Skip to main content

PR Idea of the Week

OK. It's been more than a week since I've published any PR Idea of the Week columns but inspiration just struck and I've had fun tracking down some links I want to share here.

I recently cleaned out 15 years worth of corporate files and in a folder of career-related gems I found this old column from Gene Weingarten of the Washington Post from back in October of 2000. Read the full article here, I'll wait. The key quote:
I phoned 15 PR people, nine of whom leaped at the chance to mortify themselves in print in return for a few meager lines of positive ink for their clients. (I chose only the most embarrassing).
For the past 10 years, PR people have been debating whether this article should have happened, whether they themselves would have taken Weingarten up on the offer, and how everyone else's jargon-laden press releases contribute to the overall reputation of flacks.

Re-reading this article brought back memories of a simpler time--the Internet was the new frontier and e-mail its stagecoach. Think of the tweets and Facebook backlash these PR people and the journalist would have been under.

And I realized that I have actually met one of the profiled flacks recently (not disclosing which one).

I Googled around, trying to see if this article stayed with these PR people over 10 years. All but one still have Weingarten's article on the first page of their results, which means everyone who searches for Alicia Levine will know that she once got a standing ovation for accidentally appearing naked from the waist down at a basketball game.

Apparently, this hasn't hurt her PR career. In fact, ever the spinmeister, she has this to say on her LinkedIn profile about her work on behalf of her client: Applied innovative methods to secure additional premium coverage with The Washington Post Magazine.

Innovative methods, indeed. There's nothing like getting the Washington Post to say your client represents the pinnacle of human achievement.


Popular posts from this blog

Happily Ever After

Last weekend, in a brief moment of remote control ownership, I tuned into basic cable and saw a very disturbing show called "Rich Bride, Poor Bride." I watched two episodes and didn't see what I would call a "poor" bride--although actually, after they blew their budgets, both brides probably did end up poor. One couple spent about $75,000. They talked her out of having live peacocks at the reception.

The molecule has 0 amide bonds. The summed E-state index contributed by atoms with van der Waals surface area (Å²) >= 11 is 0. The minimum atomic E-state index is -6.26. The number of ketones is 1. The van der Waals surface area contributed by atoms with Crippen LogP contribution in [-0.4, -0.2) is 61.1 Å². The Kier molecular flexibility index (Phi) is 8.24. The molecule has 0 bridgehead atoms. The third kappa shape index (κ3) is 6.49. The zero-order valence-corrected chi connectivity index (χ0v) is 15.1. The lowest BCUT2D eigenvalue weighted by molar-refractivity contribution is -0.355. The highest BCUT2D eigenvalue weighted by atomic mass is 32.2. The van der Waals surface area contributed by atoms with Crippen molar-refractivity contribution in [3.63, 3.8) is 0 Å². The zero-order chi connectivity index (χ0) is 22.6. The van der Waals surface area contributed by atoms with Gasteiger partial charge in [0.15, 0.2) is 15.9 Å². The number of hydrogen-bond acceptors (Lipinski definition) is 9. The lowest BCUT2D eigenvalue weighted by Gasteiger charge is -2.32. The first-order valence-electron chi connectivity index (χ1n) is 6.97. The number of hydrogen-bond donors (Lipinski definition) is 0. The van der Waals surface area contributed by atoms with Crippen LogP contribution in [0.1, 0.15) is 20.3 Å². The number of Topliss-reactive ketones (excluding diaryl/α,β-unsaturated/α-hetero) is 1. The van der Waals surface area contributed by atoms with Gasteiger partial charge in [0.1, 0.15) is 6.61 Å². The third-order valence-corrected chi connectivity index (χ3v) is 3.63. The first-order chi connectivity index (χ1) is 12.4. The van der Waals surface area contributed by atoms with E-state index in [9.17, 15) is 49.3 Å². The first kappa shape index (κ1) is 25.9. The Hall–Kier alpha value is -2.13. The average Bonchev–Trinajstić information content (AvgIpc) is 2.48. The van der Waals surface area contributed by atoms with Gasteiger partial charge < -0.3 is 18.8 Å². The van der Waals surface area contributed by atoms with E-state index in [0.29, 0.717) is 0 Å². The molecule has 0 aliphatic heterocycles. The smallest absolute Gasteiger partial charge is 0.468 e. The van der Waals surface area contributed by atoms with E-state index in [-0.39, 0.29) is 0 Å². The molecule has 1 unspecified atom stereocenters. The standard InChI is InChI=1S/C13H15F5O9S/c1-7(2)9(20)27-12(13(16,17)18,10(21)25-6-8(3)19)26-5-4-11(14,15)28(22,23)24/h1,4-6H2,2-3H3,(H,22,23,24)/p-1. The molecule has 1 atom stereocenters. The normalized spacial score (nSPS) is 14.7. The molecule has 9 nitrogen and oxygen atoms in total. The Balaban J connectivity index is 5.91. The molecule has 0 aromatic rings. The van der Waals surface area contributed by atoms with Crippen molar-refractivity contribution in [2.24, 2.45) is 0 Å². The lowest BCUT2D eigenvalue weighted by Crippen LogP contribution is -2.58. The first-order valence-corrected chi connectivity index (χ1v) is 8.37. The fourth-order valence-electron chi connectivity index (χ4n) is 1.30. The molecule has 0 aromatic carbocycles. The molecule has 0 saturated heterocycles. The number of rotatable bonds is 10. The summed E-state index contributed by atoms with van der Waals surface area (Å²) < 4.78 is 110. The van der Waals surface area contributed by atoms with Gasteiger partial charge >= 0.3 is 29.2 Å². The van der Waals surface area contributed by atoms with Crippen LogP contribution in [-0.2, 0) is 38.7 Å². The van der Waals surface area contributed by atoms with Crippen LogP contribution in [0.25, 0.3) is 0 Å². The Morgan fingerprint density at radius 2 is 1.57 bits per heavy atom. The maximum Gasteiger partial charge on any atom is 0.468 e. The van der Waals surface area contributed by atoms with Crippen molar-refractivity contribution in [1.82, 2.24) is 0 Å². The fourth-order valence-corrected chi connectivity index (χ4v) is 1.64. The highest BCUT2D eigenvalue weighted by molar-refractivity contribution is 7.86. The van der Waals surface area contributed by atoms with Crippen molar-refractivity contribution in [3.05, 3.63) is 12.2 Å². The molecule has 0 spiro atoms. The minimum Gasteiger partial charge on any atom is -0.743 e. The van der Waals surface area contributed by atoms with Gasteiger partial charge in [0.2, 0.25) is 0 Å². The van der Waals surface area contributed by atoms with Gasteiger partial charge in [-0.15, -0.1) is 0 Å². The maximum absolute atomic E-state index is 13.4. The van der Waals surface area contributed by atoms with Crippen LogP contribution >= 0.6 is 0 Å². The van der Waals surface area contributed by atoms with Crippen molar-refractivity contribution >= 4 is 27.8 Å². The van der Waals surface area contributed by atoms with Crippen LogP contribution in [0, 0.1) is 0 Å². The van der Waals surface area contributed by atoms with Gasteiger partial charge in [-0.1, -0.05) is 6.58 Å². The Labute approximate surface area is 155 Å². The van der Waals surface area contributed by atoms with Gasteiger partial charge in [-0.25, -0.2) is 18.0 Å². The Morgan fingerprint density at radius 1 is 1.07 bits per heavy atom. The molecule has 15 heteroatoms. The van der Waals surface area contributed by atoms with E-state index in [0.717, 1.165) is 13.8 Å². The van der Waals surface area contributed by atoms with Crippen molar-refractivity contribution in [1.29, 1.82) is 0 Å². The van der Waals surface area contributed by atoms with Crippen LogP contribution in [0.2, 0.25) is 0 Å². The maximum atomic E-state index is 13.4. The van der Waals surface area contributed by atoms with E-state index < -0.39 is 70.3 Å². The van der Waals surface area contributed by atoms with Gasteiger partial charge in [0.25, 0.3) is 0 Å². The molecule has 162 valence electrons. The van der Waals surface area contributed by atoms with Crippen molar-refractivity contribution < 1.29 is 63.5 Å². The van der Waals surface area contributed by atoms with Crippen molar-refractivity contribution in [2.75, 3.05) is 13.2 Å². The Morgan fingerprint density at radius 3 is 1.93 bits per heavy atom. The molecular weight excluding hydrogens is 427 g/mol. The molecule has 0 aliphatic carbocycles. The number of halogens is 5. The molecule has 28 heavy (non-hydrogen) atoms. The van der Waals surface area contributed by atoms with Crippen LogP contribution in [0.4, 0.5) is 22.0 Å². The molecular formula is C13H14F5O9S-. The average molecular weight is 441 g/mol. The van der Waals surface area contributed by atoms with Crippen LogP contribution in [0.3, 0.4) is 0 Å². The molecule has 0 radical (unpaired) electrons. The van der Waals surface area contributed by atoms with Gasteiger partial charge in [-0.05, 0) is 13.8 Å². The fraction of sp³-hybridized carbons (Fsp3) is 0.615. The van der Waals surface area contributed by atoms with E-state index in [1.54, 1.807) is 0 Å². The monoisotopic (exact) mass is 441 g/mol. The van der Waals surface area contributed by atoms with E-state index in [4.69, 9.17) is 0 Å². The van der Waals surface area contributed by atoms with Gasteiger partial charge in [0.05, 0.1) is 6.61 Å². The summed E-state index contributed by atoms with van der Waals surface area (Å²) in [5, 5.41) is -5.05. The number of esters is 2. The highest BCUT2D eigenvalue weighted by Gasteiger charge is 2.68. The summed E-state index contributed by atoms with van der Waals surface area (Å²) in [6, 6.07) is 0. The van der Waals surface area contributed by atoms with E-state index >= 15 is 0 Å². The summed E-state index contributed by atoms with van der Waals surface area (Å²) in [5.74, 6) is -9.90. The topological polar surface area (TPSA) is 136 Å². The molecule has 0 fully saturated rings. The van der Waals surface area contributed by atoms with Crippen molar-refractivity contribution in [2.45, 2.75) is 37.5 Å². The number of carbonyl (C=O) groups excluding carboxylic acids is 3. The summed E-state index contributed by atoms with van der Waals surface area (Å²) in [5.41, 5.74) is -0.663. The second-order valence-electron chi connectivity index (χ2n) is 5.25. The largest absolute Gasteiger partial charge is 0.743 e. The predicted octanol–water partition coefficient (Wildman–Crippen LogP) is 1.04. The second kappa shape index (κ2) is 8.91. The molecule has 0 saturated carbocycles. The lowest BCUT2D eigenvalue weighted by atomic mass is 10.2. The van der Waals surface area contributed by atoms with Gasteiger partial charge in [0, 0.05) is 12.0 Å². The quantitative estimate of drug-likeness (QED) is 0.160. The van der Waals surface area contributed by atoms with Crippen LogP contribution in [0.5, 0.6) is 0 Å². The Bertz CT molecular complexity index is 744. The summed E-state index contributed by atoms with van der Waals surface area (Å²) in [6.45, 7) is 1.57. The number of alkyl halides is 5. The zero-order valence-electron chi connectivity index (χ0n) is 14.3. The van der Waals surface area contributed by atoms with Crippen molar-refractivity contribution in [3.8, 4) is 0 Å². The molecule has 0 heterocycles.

That makes me think about my own much simpler but very nice-for-Farmersville wedding over a decade ago. In many ways it was a disaster.

We were engaged for a year and a half; we had plenty of time to plan but fates conspired against us.

By the time we got to the week of the wedding, we had buried two people on the guest list and paid our respects to a distant uncle. One of the people we lost was my husband's grandfather who died Monday, we had visitation Wednesday, funeral Thursday, rehearsal dinner Friday, wedding Saturday. How his grandmother handled it is beyo…

Snapshots on the Farm

Starting off summer with Ayrshire dairy females grazing in the lot by our driveway. Our family used to milk Ayrshires but we now just keep a few on hand for 4-H projects.

Rejected by Nancy Cartwright

Every two years the nationally renowned Erma Bombeck Writers' Workshop is held here in Dayton. The event typically sells out in hours, but one way to gain entry is to enter the Erma Bombeck Writing Competition--there is even a category for local writers.

Several of my local friends who are great bloggers and hilarious Facebook commenters have been talking smack about winning this thing since we were all shut out two years ago by booger stories.

Nancy Cartwright, Dayton native and the the voice of Bart Simpson, judged the finalists this year. Apparently, she did not like my entry.

Recently, famous blogger and author Jenny Lawson shared an article she had written that was rejected by Oprah's magazine. So, inspired by her, I will share my article that I'm sure made it all the way to Nancy [it did not] and then was rejected for not being about boogers or port-a-johns.

Check out "All the Dreeds of Pigs" in a future post on this blog.